Percy Fawcett might have had Hollywood in mind when he named the lost city he obsessed over discovering in the midst of the Amazon jungle ‘Z’. That a big screen adaptation of his story on this scale hasn’t surfaced before is in itself remarkable, especially since Fawcett’s disappearance in 1925 was one of the great unsolved exploration mysteries of the 20th century – Mallory’s did he/didn’t he near the summit of Everest the previous year not withstanding. Therefore, with such a long time to prepare, we might have expected something worthy of such a wait.
Sadly not. We first meet Fawcett (Charlie Hunnam) living in Ireland with his wife Nina (Sienna Miller), being ribbed for his age and sidelined due to his lack of medals and ‘unfortunate... choice of ancestors’. The dialogue may be one dimensional, but it at least establishes the main characters and Fawcett’s turmoil over the fate of both himself and his family. Thankfully, in steps the Royal Geographical Society to help him ‘reclaim [his] family name’. Sir George Goldie, depicted with a distinctly sinister edge by Ian McDiarmid (here in full Emperor Palpatine mode), requests his assistance in surveying the remote Amazon rainforest in order to act as ‘referee’ in deciding upon the exact location of the border between Bolivia and Brazil. Fawcett reluctantly accepts, and soon finds himself aboard a steamer bound for South America.
With new accomplice Henry Costin (a bearded and bored-looking Robert Pattinson) in tow (‘I might be a bit too English for this jungle,’ quips Costin, swatting insects), Fawcett begins his jungle expedition, marching on despite stern warnings from his team to turn back. His river journey is interrupted by generically violent natives and a constant inability to catch food in the ‘green desert’, yet somehow they reach the source of the river in question, allowing Fawcett and Costin to take official readings for their location and conclude the task assigned to them. However, before they return, Fawcett finds pieces of pottery in the jungle, evidence, he later argues, of a lost civilisation, ‘one which may pre-date our own’. This is framed as the pivotal moment where his obsession with finding the ‘lost city’ began.
And so follows a relentless infatuation with ‘Z’, enduring further – failed – expeditions, as well as the dramatic intervention of the First World War. Given the most common knowledge of Fawcett is that he vanished in the Amazon, we pass a very long way through the film before reaching this most key and unexplained final act of his life. Finally, Fawcett and his son Jack (Tom Holland) set off in 1925 to find the city and prove the doubters wrong once and for all (Raleigh Rimell, friend of the younger Fawcett, has apparently been written out of history entirely). With the backing of several American newspapers and the Royal Geographical Society (which according to the film apparently decided that this was the most opportune time to give him the Founder’s Medal he was actually awarded back in 1916, almost a decade earlier) the pair return to the jungle, with the eyes of the world eagerly following their exploits.
How should a film proceed with telling such a story, given how murky the details of Fawcett’s disappearance subsequently become? Surely, given the mystery over what became of the explorers, the many attempted rescue missions which themselves received so many fatalities, the many conflicting stories from natives who might or might not have been perpetrators in their deaths, and even the persistent rumours of white men living among the indigenous people of the Amazon, the one key component would be to leave the mystery intact? To allow this tale which has captivated imaginations for over a century to keep its cryptic, unexplained ending, where the truth is as opaque as the rainforest which has swallowed up so many adventurers over the years?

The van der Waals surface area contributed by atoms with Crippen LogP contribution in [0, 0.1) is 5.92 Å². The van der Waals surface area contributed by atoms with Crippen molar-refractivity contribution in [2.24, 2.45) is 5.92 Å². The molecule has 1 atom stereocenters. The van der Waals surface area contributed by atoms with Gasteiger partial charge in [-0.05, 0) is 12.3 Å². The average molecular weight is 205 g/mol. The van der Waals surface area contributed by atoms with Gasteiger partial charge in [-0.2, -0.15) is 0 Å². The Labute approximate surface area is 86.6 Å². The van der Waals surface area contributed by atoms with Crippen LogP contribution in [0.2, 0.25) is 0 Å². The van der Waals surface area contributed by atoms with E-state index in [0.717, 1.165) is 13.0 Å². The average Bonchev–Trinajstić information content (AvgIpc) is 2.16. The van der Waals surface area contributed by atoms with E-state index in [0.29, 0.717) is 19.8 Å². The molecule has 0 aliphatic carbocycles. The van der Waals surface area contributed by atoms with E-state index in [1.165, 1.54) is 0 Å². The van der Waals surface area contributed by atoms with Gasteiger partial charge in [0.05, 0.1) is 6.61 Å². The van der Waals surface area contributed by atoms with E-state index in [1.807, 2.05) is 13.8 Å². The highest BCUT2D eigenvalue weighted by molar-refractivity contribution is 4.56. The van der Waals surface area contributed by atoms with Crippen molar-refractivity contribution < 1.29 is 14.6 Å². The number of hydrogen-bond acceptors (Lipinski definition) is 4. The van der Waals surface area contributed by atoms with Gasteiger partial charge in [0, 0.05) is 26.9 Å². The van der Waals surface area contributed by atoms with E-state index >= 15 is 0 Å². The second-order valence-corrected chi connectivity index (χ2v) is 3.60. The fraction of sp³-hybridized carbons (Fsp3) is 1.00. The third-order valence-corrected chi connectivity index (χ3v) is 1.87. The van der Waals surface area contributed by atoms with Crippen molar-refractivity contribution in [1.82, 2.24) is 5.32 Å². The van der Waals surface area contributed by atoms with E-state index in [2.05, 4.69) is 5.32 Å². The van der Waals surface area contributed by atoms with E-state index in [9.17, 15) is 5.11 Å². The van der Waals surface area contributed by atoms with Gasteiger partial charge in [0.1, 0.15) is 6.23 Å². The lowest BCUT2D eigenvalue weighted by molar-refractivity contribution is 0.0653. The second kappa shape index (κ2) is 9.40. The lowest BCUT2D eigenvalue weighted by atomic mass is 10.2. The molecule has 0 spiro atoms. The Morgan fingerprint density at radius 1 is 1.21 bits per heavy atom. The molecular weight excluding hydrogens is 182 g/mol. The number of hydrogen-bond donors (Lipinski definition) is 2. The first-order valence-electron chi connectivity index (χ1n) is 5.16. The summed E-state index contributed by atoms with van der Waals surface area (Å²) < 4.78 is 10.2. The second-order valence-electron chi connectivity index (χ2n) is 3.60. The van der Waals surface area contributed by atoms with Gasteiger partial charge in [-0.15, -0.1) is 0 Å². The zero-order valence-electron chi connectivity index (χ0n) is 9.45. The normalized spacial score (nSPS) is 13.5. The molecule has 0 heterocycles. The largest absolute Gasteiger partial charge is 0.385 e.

Not in this version of events. Here Fawcett’s failure is underlined in a way which is both cruel and unbelievably dull. Furthermore, despite the best efforts of the filmmakers, it contains no overarching message beyond the notion that ‘a man’s reach should exceed his grasp’. No room is found for the incredible tales brought back by those who tried to find Fawcett, the adventures of George Dyott or Peter Fleming, or even David Grann, whose 2005 New Yorker article and subsequent book investigating Fawcett’s disappearance, The Lost City of Z: A Tale of Deadly Obsession in the Amazon, formed the inspiration for the film. It is as though the remarkable explorations following in Fawcett’s footsteps – Grann himself notes the 1955 New York Times claim that more people had gone searching for Fawcett ‘than those launched through the centuries to find the fabulous El Dorado’ – simply never happened.
Fawcett, of course, was never looking for the conquistadors’ dream of El Dorado, much as the two tales have often merged and become intertwined over the years. His interests were archeological, even anthropological, and it’s worth crediting the film for making this point. Indeed, such a grounded viewpoint is what brings us to the remarkable conclusion that, despite the doubts and jeers, Fawcett was probably right. The 2003 revelation that the Amazon was once densely populated supports Fawcett’s assertions, and illustrates the misfortune of the man to have been unable to prove his beliefs during his own lifetime. It’s the closest the film comes to rounding off Fawcett’s story with any hint of a silver lining (although his altruistic concerns about the welfare of the indigenous Amazon people may well be far less fact than fiction).
More wooden than the trees which haunted Fawcett for the two decades over which the film stretches, such an iconic story deserves a far better telling than this.